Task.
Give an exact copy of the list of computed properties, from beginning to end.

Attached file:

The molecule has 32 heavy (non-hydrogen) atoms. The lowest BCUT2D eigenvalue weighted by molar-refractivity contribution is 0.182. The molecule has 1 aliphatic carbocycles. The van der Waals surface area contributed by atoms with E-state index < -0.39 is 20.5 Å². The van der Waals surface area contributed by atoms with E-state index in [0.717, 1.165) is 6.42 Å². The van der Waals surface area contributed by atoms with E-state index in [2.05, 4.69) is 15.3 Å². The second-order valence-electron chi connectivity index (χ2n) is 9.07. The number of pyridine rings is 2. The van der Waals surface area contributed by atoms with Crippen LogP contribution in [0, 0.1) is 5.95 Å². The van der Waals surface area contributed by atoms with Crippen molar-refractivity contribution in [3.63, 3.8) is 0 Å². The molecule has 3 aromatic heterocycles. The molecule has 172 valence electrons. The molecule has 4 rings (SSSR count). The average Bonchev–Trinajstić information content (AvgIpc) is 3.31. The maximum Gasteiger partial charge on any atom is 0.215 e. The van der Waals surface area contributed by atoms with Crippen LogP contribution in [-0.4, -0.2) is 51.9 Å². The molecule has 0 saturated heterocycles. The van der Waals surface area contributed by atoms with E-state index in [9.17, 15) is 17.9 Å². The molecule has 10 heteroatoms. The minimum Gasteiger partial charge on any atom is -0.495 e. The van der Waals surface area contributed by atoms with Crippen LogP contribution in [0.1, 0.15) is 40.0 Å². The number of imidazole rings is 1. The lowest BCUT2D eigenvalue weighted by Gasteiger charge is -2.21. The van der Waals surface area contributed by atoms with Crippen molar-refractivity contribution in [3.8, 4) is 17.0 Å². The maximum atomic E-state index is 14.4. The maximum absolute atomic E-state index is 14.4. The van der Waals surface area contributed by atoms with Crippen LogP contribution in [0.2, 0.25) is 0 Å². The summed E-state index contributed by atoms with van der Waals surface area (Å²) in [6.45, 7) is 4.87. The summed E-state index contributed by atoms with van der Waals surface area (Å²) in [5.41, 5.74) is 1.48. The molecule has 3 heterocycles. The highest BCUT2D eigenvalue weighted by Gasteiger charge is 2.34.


The molecule has 32 heavy (non-hydrogen) atoms. The lowest BCUT2D eigenvalue weighted by molar-refractivity contribution is 0.182. The molecule has 1 aliphatic carbocycles. The van der Waals surface area contributed by atoms with E-state index < -0.39 is 20.5 Å². The van der Waals surface area contributed by atoms with E-state index in [0.717, 1.165) is 6.42 Å². The van der Waals surface area contributed by atoms with E-state index in [2.05, 4.69) is 15.3 Å². The second-order valence-electron chi connectivity index (χ2n) is 9.07. The number of pyridine rings is 2. The van der Waals surface area contributed by atoms with Crippen LogP contribution in [0, 0.1) is 5.95 Å². The van der Waals surface area contributed by atoms with Crippen molar-refractivity contribution in [3.63, 3.8) is 0 Å². The molecule has 3 aromatic heterocycles. The molecule has 172 valence electrons. The molecule has 4 rings (SSSR count). The average Bonchev–Trinajstić information content (AvgIpc) is 3.31. The maximum Gasteiger partial charge on any atom is 0.215 e. The van der Waals surface area contributed by atoms with Crippen LogP contribution in [-0.4, -0.2) is 51.9 Å². The molecule has 0 saturated heterocycles. The van der Waals surface area contributed by atoms with E-state index in [9.17, 15) is 17.9 Å². The molecule has 10 heteroatoms. The minimum Gasteiger partial charge on any atom is -0.495 e. The van der Waals surface area contributed by atoms with Crippen LogP contribution in [0.1, 0.15) is 40.0 Å². The number of imidazole rings is 1. The lowest BCUT2D eigenvalue weighted by Gasteiger charge is -2.21. The van der Waals surface area contributed by atoms with Crippen molar-refractivity contribution in [3.8, 4) is 17.0 Å². The maximum atomic E-state index is 14.4. The maximum absolute atomic E-state index is 14.4. The van der Waals surface area contributed by atoms with Crippen LogP contribution in [0.2, 0.25) is 0 Å². The summed E-state index contributed by atoms with van der Waals surface area (Å²) in [6.45, 7) is 4.87. The summed E-state index contributed by atoms with van der Waals surface area (Å²) in [5.41, 5.74) is 1.48. The molecule has 3 heterocycles. The highest BCUT2D eigenvalue weighted by Gasteiger charge is 2.34.